Story by MCCS Jeffrey Pierce, NCG 2 Public Affairs
VIRGINIA BEACH, Va. – Construction Battalion Maintenance Unit (CBMU) 202 completed a much-needed restroom facility located near E-Beach on board JEB Little Creek-Fort Story.
According to Lt. Blaine Henning, CBMU-202’s Executive Officer, the project was part of the Naval Construction Force (NCF) and Commander, Navy Installations Command’s (CNIC) Call for Work Program. The Call for Work Program allows installations to submit construction projects for execution by NCF units to further their skill development which will provide a quality end product to the installation. CNIC funds the material costs and the labor is provided through the NCF.
“These projects are absolutely critical to developing and maintaining the technical skill set of the Seabee rates.” Henning said. “The installation needed a restroom in that location, but with the cost of labor and materials a contracted construction project was not viable in the fiscally constrained environment we operate in today. The only way this project would get constructed would be through the use of NCF labor.”
The restroom build was a homeport training project for CBMU-202 where the primary focus was placed on training and quality construction. As such, CBMU-202’s primary mission tasking and their response to hurricanes during both the summer of 2016 and 2017 in support of Defense Support of Civil Authorities (DSCA) took precedence and caused unforeseen delays.
According to Builder 2nd Class Serena Lorenzo, Project Supervisor who saw the restroom build to completion, her and her crew persevered, overcame obstacles, but in the end provided the base with a great facility.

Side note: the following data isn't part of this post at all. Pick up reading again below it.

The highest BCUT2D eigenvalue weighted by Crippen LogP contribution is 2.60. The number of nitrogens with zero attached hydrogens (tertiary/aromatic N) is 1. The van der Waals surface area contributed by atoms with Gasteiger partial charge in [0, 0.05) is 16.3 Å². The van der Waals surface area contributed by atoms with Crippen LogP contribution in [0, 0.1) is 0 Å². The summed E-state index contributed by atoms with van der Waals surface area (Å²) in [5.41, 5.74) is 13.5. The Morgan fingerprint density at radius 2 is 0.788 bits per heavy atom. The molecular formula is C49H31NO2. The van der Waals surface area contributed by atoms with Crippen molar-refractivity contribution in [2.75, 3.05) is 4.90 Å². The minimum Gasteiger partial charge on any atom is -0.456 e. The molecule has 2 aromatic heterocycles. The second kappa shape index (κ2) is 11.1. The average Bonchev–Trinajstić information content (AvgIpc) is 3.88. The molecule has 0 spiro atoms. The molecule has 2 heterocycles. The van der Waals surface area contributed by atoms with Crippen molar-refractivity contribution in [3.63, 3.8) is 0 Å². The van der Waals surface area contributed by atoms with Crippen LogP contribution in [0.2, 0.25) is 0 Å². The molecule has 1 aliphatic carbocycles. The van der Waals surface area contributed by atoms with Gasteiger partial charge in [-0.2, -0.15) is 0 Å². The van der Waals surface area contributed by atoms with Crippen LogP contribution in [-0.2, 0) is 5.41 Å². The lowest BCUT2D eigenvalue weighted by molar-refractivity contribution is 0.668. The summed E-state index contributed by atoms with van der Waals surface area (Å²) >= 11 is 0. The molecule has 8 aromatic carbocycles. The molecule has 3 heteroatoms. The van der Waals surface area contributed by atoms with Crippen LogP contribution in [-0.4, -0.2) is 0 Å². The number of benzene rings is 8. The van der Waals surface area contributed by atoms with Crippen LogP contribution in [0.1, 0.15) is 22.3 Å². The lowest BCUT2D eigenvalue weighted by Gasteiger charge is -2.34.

“Overall, the project came with many challenges that the crew and I faced together. Having a good crew like we had, made it easier to cope with the hard times and celebrate the good times together,” Lorenzo said. “It was definitely a learning experience for everyone. It was also good training because we had to learn to figure some things out ourselves and learn to ask for help when we needed it. We realize that we built something that brings an added convenience to the people that visit the base and we are very proud of the work we have done.”
Construction Electrician 3rd Class Michael Ellison believes this project provided great training and experience.
“Every project has its ups and downs, but it did benefit us. The way I see it is, it gets a you out of your comfort zone of doing something you already know and challenges you to learn something new.” Ellison said. “In the end I feel we delivered a great project to the customer.”
Construction Electrician Constructionman Matthew Gross benefitted by working in his rate as well learning new skills during the restroom build.
“I was able to work in my rate, and I also cross-trained and learned Builder and Utilitiesman skills. I ran three quarters of the conduit for the project, but I also laid 12,000 bricks and installed copper fittings in the male restroom,” Gross said.
With the project complete, beach patrons and those exercising in the vicinity can now take advantage of the new facility.
“There has definitely been a positive reaction to the opening of the restroom. The golf course, that is right up the road from the restroom, is very pleased that beach patrons are no longer using their bathrooms and depositing sand everywhere. Lorenzo said. “Also, the public is more than excited that they don’t have to use port-a-johns anymore and they have a place to rinse the sand off before they leave the beach area.”
Lt. Cmdr. Micah Kiletico, Commanding Officer, CBMU-202 is pleased with his Seabee’s performance and JEB Little Creek-Fort Story is pleased with the new addition to their base.
“The installation is very excited about this facility and has expressed sincere appreciation to CBMU-202. I am very proud of our crew for not only delivering a top quality product but for embracing the many challenges that ultimately allowed them to grow professionally and gain invaluable technical experience. Their contributions will have long lasting impacts for many years to come,” Kiletico said.